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Food Grade Oil Formulation Guidelines

The U.S. Department of Agriculture (USDA) and U.S. Food and Drug Administration (US FDA), in conjunction with the National Sanitation Foundation (NSF) International, highlighted the significance of food-grade oil formulation requirements in adherence to the Code of Federal Regulations (CFR) Title 21, §178.3570. This designated code covers the in-depth evaluation of the ingredients, such as approved basestocks, additives, and thickeners, used in food–grade lubricant formulation. This is to ensure that all food-processing products are certified free of intentionally added heavy metals like arsenic, lead, mercury, or antimony and harmful elements like carcinogens, mutagens, mineral acids, or teratogens.

There are three major aspects in evaluation criteria, namely: food-grade lubricants, evaluation requirements, and formulation ingredients. The USDA created the original food-grade oil designations including H1, H2, and H3 categories exclusively for the food processing industry. H1 lubricants comprise all oils in food processing facilities prone to food contact while H2 lubricants are those used for food processing equipment or machine parts. Whereas, H3 lubricants pertain to soluble oil used for food processing equipment cleaning and rust prevention.

Other major guidelines also include taste and odor neutrality, and selection according to use that the particular lubricant tolerates temporal, chemical, thermal, mechanical, and biological stresses without premature degradation or impact to its neutrality.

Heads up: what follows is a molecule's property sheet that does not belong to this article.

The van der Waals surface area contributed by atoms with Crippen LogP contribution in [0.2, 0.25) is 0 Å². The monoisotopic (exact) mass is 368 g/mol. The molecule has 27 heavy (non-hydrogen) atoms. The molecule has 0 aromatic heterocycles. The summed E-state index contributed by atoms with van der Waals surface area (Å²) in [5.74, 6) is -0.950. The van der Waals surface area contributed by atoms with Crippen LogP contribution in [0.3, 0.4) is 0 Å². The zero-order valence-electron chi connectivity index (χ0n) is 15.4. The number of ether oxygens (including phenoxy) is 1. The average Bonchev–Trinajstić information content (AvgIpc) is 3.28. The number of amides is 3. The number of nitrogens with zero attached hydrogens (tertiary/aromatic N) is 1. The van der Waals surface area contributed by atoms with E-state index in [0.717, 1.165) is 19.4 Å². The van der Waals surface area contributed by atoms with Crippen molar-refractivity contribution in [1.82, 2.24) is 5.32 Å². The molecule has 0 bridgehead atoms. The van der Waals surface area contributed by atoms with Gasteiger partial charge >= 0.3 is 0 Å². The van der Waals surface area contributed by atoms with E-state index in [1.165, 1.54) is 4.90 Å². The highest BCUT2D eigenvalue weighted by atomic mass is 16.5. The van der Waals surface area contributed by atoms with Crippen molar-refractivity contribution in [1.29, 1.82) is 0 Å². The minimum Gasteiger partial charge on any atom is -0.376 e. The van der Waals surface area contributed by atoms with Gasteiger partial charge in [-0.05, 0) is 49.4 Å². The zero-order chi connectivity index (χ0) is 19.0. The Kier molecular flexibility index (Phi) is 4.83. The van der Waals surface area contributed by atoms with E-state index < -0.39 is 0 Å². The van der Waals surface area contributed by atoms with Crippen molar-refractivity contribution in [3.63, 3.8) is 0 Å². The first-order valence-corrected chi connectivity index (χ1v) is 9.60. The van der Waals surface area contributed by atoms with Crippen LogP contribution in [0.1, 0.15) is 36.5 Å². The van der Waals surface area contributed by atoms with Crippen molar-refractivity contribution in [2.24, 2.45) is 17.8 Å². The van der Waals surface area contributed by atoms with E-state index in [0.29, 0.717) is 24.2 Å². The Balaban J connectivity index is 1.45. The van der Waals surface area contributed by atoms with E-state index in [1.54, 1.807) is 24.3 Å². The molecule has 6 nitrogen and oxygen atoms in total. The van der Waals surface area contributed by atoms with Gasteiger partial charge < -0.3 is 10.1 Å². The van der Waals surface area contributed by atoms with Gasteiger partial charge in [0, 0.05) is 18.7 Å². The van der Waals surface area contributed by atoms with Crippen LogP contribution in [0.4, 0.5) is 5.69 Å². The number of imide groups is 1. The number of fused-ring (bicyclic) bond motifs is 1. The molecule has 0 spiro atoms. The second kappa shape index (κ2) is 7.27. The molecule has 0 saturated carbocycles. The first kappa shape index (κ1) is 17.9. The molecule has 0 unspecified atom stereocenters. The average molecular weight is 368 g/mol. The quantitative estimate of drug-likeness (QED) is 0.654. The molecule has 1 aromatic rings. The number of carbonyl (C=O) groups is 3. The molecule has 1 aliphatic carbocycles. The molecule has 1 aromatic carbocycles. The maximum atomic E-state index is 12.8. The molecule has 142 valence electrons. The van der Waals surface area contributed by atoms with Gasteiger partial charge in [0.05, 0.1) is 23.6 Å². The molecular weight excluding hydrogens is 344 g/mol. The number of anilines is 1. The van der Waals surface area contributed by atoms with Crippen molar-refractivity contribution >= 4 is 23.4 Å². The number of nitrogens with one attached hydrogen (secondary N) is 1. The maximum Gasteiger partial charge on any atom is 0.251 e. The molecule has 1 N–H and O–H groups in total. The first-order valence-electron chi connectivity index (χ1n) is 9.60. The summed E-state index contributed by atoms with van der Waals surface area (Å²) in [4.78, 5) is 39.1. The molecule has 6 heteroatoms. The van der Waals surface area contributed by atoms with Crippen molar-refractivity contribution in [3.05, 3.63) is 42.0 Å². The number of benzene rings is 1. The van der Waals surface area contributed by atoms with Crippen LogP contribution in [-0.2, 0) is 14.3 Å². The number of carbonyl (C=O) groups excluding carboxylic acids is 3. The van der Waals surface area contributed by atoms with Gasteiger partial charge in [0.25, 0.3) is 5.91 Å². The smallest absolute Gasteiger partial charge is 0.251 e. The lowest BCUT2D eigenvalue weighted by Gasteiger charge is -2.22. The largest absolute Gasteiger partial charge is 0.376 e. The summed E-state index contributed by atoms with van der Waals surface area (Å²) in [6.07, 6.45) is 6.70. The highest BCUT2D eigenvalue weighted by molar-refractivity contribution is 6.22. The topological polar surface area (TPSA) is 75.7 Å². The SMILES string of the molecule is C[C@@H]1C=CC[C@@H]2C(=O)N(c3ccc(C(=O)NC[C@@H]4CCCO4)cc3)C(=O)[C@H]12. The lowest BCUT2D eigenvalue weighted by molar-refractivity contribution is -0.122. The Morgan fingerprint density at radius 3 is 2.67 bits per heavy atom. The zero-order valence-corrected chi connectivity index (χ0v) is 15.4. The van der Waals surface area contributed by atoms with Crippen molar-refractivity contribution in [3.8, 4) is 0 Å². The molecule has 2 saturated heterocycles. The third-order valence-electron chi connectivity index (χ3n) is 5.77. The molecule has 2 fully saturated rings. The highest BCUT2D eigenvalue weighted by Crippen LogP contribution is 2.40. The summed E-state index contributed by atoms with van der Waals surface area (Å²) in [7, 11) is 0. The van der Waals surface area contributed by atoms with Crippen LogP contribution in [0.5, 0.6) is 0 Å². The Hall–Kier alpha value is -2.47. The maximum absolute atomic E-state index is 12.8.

USDA-approved food-grade lubricants must comply on the range of FDA requirements in Title 21 including CFR 172.860 for vegetable oils, CFR 172.878 for mineral oils, CFR 178.3620 for white mineral oil in non-food articles, CFR 172.882 for synthetic isoparaffinic hydrocarbons, as well as CFR 182 and 184 for ingredients and compounds generally approved as safe.

For evaluation, food processing and manufacturing plants are required to disclose the product name, qualitative and quantitative identification of all constituents, chemical ingredient names approved by International Union of Pure and Applied Chemistry (IUPAC), source with applicable FDA regulatory reference per ingredient, and prior product approval from local regulations commission. Food-grade oil ingredients should also be further validated with a separate FDA or USDA approval, and must not be cited in any list of prohibited substances.

High-grade and safe industrial lubricants, including the quality and type used in the food processing and manufacturing industry, significantly reduces its need for maintenance, prolong its gas engine life, optimize power output and fuel efficiency, increase oil drain intervals, and decrease operational expenses. The Industrial Lubricant Store recognizes the huge impact of proper lubricant selection that complies with industry standards, and offers high-quality food-grade lubricants for numerous processing and manufacturing purposes. Check out our product offerings at www.theindustriallubricantstore.com/food-grade-lubricants today.

About the Author
Randy Renick
Randy Renick has a Bachelor's degree from LSU. He is an STLE Certified Lubrication Specialist and has a 29 year work history in Industrial Lubrication. He is currently a Lubricant Consultant at The Industrial Lubricant Store.

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